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Determining MassTop Home - Find the Mass
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To find the mass of the top quark, you need to understand that the discovery of the missing momentum of the neutrino is crucial. This value gives you all you need to find the mass of the top quark. The following discussion is beyond the scope of high school physics (and many college courses as well), but the leap is not so great that you cannot do it. Perhaps a bit of faith is needed here.
A common relation in high-energy physics is the following:
E2 - p2 = m2
The reason energy, momentum and mass are shown as equal is actually due to the convention of choosing a system where the speed of light, c, is set equal to one. In this case, where particles are traveling with speeds of almost c, E = mc2 becomes E=m and p=mv becomes p=mc or p=m. This does change scale somewhat to be sure, but it allows for a simpler conversion between energy, mass and momentum.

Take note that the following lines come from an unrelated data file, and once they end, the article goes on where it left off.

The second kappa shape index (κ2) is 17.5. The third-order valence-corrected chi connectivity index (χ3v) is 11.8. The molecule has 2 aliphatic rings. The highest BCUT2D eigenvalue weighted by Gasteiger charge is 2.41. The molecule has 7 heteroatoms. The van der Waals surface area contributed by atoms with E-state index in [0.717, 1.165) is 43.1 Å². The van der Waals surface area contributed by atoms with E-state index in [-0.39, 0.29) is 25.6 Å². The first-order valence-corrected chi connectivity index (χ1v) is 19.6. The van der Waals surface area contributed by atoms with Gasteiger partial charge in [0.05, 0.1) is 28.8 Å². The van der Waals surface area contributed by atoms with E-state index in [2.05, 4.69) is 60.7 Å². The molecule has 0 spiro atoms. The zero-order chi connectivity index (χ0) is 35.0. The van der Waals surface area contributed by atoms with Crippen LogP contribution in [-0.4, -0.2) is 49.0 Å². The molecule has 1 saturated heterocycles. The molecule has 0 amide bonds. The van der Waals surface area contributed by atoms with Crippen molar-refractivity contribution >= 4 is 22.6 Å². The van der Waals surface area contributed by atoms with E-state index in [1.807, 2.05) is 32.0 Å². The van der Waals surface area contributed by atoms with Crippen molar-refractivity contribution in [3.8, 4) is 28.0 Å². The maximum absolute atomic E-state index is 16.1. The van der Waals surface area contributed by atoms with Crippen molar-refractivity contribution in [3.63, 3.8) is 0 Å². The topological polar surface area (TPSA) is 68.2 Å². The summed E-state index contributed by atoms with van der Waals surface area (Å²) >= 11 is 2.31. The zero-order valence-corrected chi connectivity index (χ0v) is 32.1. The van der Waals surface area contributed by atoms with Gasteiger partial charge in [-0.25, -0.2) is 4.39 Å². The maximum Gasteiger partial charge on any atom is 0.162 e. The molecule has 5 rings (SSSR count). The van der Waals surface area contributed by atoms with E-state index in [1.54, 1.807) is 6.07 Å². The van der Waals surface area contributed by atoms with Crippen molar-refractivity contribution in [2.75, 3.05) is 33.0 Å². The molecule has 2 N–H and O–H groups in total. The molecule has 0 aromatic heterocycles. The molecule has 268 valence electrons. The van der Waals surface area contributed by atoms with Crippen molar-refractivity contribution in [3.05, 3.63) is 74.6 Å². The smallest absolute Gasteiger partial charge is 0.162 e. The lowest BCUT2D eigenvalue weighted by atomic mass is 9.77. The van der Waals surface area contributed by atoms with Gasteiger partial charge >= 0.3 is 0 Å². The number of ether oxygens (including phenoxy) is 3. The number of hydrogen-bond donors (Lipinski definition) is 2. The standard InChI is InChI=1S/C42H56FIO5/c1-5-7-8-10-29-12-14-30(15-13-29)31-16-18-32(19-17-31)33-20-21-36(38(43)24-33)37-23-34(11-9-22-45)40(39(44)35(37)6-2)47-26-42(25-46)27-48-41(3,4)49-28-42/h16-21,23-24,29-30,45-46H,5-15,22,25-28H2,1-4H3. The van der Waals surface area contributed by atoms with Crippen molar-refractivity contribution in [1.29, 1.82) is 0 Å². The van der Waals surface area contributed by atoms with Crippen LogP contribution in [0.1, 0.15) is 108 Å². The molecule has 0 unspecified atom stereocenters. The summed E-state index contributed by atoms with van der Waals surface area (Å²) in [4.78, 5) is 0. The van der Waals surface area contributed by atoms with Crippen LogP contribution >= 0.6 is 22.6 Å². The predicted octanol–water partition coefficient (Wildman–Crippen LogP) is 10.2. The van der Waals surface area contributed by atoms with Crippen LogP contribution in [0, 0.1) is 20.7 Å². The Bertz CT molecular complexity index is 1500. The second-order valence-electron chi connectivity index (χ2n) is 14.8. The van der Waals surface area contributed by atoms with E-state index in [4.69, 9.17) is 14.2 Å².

In this case, it follows that you should write energy and momentum in terms of the mass of the top quark:
E2 - p2 = (2mt)2
Observing that the net momentum in a plane perpendicular to the beam direction before the collision is the same as the momentum after and that value is zero, means:
E2 = (2mt)2
or, taking the square root of both sides,
E = 2mt
Because almost all of the energy of the collision is the result of top and antitop decay, simply add the energies of the four jets, the soft muon, the muon and the neutrino before dividing by the two tops (actually a top and an antitop quark) to obtain the mass of the most recently discovered quark.